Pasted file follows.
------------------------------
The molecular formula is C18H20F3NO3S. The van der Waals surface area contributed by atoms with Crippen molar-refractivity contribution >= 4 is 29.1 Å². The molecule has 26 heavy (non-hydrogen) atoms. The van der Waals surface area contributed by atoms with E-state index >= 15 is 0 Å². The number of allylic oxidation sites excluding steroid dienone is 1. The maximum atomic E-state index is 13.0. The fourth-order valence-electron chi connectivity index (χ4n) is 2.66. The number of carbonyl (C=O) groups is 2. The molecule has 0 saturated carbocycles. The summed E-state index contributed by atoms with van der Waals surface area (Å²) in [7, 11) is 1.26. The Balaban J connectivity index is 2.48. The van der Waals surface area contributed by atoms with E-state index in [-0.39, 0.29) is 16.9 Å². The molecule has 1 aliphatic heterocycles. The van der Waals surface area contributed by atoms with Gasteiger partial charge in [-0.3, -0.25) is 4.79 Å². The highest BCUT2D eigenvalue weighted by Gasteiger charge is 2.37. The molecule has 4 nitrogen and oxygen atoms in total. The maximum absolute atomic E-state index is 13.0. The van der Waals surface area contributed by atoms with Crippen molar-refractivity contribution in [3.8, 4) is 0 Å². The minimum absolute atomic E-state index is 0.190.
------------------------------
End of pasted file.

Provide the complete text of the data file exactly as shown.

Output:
The molecular formula is C18H20F3NO3S. The van der Waals surface area contributed by atoms with Crippen molar-refractivity contribution >= 4 is 29.1 Å². The molecule has 26 heavy (non-hydrogen) atoms. The van der Waals surface area contributed by atoms with E-state index >= 15 is 0 Å². The number of allylic oxidation sites excluding steroid dienone is 1. The maximum atomic E-state index is 13.0. The fourth-order valence-electron chi connectivity index (χ4n) is 2.66. The number of carbonyl (C=O) groups is 2. The molecule has 0 saturated carbocycles. The summed E-state index contributed by atoms with van der Waals surface area (Å²) in [7, 11) is 1.26. The Balaban J connectivity index is 2.48. The van der Waals surface area contributed by atoms with E-state index in [-0.39, 0.29) is 16.9 Å². The molecule has 1 aliphatic heterocycles. The van der Waals surface area contributed by atoms with Gasteiger partial charge in [-0.3, -0.25) is 4.79 Å². The highest BCUT2D eigenvalue weighted by Gasteiger charge is 2.37. The molecule has 4 nitrogen and oxygen atoms in total. The maximum absolute atomic E-state index is 13.0. The van der Waals surface area contributed by atoms with Crippen molar-refractivity contribution in [3.8, 4) is 0 Å². The minimum absolute atomic E-state index is 0.190.